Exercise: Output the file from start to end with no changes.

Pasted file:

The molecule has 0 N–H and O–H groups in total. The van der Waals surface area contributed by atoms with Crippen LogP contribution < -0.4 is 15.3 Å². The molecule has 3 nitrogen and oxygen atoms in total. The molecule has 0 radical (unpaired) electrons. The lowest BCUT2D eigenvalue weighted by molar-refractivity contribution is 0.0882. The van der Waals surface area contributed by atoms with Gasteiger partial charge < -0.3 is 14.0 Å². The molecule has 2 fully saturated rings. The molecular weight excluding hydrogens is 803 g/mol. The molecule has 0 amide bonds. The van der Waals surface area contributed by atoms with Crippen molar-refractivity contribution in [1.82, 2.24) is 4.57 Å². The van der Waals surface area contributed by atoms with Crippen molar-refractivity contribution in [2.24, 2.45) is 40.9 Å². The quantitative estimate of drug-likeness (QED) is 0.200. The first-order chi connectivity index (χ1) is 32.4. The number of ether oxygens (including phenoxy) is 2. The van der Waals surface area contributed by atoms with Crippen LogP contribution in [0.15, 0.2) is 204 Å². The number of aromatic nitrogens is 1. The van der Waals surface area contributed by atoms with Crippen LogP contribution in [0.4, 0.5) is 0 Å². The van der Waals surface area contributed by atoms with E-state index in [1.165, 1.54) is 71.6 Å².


The molecule has 0 N–H and O–H groups in total. The van der Waals surface area contributed by atoms with Crippen LogP contribution < -0.4 is 15.3 Å². The molecule has 3 nitrogen and oxygen atoms in total. The molecule has 0 radical (unpaired) electrons. The lowest BCUT2D eigenvalue weighted by molar-refractivity contribution is 0.0882. The van der Waals surface area contributed by atoms with Gasteiger partial charge < -0.3 is 14.0 Å². The molecule has 2 fully saturated rings. The molecular weight excluding hydrogens is 803 g/mol. The molecule has 0 amide bonds. The van der Waals surface area contributed by atoms with Crippen molar-refractivity contribution in [1.82, 2.24) is 4.57 Å². The van der Waals surface area contributed by atoms with Crippen molar-refractivity contribution in [2.24, 2.45) is 40.9 Å². The quantitative estimate of drug-likeness (QED) is 0.200. The first-order chi connectivity index (χ1) is 32.4. The number of ether oxygens (including phenoxy) is 2. The van der Waals surface area contributed by atoms with Crippen LogP contribution in [0.15, 0.2) is 204 Å². The number of aromatic nitrogens is 1. The van der Waals surface area contributed by atoms with Crippen LogP contribution in [0.4, 0.5) is 0 Å². The van der Waals surface area contributed by atoms with E-state index in [1.165, 1.54) is 71.6 Å².